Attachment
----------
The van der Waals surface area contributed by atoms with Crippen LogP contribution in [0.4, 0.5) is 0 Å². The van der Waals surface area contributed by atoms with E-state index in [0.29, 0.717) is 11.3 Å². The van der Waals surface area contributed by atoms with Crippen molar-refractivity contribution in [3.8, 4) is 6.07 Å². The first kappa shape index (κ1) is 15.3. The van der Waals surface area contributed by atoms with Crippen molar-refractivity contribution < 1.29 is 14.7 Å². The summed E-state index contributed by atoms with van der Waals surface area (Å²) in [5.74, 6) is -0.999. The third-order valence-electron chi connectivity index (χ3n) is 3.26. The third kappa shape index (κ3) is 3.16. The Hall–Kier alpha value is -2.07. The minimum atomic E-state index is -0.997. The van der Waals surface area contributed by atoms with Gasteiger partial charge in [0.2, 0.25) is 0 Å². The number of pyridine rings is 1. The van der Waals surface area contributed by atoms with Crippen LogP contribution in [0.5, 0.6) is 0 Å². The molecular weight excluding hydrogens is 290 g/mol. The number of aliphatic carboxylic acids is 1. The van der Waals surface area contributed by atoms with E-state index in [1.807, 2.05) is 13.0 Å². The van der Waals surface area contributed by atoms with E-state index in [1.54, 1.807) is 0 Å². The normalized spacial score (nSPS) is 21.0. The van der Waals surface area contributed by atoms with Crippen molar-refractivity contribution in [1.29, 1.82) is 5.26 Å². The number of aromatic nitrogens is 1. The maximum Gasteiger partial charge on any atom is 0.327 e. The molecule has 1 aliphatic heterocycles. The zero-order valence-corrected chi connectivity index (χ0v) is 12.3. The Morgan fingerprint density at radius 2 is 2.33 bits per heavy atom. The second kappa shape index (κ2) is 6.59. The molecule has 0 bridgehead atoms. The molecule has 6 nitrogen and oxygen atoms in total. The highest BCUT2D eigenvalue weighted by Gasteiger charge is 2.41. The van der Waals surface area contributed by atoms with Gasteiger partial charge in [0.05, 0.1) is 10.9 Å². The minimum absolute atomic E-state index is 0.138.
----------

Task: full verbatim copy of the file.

The van der Waals surface area contributed by atoms with Crippen LogP contribution in [0.4, 0.5) is 0 Å². The van der Waals surface area contributed by atoms with E-state index in [0.29, 0.717) is 11.3 Å². The van der Waals surface area contributed by atoms with Crippen molar-refractivity contribution in [3.8, 4) is 6.07 Å². The first kappa shape index (κ1) is 15.3. The van der Waals surface area contributed by atoms with Crippen molar-refractivity contribution < 1.29 is 14.7 Å². The summed E-state index contributed by atoms with van der Waals surface area (Å²) in [5.74, 6) is -0.999. The third-order valence-electron chi connectivity index (χ3n) is 3.26. The third kappa shape index (κ3) is 3.16. The Hall–Kier alpha value is -2.07. The minimum atomic E-state index is -0.997. The van der Waals surface area contributed by atoms with Gasteiger partial charge in [0.2, 0.25) is 0 Å². The number of pyridine rings is 1. The van der Waals surface area contributed by atoms with Crippen LogP contribution in [0.5, 0.6) is 0 Å². The molecular weight excluding hydrogens is 290 g/mol. The number of aliphatic carboxylic acids is 1. The van der Waals surface area contributed by atoms with E-state index in [1.807, 2.05) is 13.0 Å². The van der Waals surface area contributed by atoms with E-state index in [1.54, 1.807) is 0 Å². The normalized spacial score (nSPS) is 21.0. The van der Waals surface area contributed by atoms with Crippen molar-refractivity contribution in [1.29, 1.82) is 5.26 Å². The number of aromatic nitrogens is 1. The maximum Gasteiger partial charge on any atom is 0.327 e. The molecule has 1 aliphatic heterocycles. The zero-order valence-corrected chi connectivity index (χ0v) is 12.3. The Morgan fingerprint density at radius 2 is 2.33 bits per heavy atom. The second kappa shape index (κ2) is 6.59. The molecule has 0 bridgehead atoms. The molecule has 6 nitrogen and oxygen atoms in total. The highest BCUT2D eigenvalue weighted by Gasteiger charge is 2.41. The van der Waals surface area contributed by atoms with Gasteiger partial charge in [0.05, 0.1) is 10.9 Å². The minimum absolute atomic E-state index is 0.138.